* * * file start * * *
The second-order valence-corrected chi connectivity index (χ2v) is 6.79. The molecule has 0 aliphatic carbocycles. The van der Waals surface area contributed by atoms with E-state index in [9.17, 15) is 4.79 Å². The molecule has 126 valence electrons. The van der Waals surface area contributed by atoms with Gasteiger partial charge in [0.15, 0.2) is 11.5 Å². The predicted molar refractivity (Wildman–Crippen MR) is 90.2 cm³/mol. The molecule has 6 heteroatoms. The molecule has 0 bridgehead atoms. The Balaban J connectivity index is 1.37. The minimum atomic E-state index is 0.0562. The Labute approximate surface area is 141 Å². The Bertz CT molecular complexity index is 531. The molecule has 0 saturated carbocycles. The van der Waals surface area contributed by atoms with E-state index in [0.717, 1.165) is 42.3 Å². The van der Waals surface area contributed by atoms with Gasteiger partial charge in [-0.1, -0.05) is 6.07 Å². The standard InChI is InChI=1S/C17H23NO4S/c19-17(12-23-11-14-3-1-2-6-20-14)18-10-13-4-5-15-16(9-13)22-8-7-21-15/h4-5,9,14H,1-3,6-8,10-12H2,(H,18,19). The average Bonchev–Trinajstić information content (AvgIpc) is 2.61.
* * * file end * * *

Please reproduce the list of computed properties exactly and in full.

The second-order valence-corrected chi connectivity index (χ2v) is 6.79. The molecule has 0 aliphatic carbocycles. The van der Waals surface area contributed by atoms with E-state index in [9.17, 15) is 4.79 Å². The molecule has 126 valence electrons. The van der Waals surface area contributed by atoms with Gasteiger partial charge in [0.15, 0.2) is 11.5 Å². The predicted molar refractivity (Wildman–Crippen MR) is 90.2 cm³/mol. The molecule has 6 heteroatoms. The molecule has 0 bridgehead atoms. The Balaban J connectivity index is 1.37. The minimum atomic E-state index is 0.0562. The Labute approximate surface area is 141 Å². The Bertz CT molecular complexity index is 531. The molecule has 0 saturated carbocycles. The van der Waals surface area contributed by atoms with E-state index in [0.717, 1.165) is 42.3 Å². The van der Waals surface area contributed by atoms with Gasteiger partial charge in [-0.1, -0.05) is 6.07 Å². The standard InChI is InChI=1S/C17H23NO4S/c19-17(12-23-11-14-3-1-2-6-20-14)18-10-13-4-5-15-16(9-13)22-8-7-21-15/h4-5,9,14H,1-3,6-8,10-12H2,(H,18,19). The average Bonchev–Trinajstić information content (AvgIpc) is 2.61.